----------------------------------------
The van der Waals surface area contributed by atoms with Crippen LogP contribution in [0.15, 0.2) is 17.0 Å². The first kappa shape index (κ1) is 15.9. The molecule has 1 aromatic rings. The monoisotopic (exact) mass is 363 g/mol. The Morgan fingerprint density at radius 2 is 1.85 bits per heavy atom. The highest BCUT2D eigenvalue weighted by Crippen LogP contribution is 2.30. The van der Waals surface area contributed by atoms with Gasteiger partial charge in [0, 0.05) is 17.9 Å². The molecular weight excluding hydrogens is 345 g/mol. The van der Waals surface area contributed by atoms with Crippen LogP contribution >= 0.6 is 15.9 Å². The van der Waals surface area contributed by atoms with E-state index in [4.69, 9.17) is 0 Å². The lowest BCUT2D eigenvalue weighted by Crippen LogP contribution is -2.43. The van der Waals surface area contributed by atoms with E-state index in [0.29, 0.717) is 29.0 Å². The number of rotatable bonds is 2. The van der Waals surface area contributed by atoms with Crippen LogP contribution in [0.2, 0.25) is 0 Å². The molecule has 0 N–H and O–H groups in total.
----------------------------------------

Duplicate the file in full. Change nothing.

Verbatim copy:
The van der Waals surface area contributed by atoms with Crippen LogP contribution in [0.15, 0.2) is 17.0 Å². The first kappa shape index (κ1) is 15.9. The molecule has 1 aromatic rings. The monoisotopic (exact) mass is 363 g/mol. The Morgan fingerprint density at radius 2 is 1.85 bits per heavy atom. The highest BCUT2D eigenvalue weighted by Crippen LogP contribution is 2.30. The van der Waals surface area contributed by atoms with Gasteiger partial charge in [0, 0.05) is 17.9 Å². The molecular weight excluding hydrogens is 345 g/mol. The van der Waals surface area contributed by atoms with Crippen LogP contribution >= 0.6 is 15.9 Å². The van der Waals surface area contributed by atoms with E-state index in [4.69, 9.17) is 0 Å². The lowest BCUT2D eigenvalue weighted by Crippen LogP contribution is -2.43. The van der Waals surface area contributed by atoms with E-state index in [0.29, 0.717) is 29.0 Å². The number of rotatable bonds is 2. The van der Waals surface area contributed by atoms with Crippen LogP contribution in [0.2, 0.25) is 0 Å². The molecule has 0 N–H and O–H groups in total.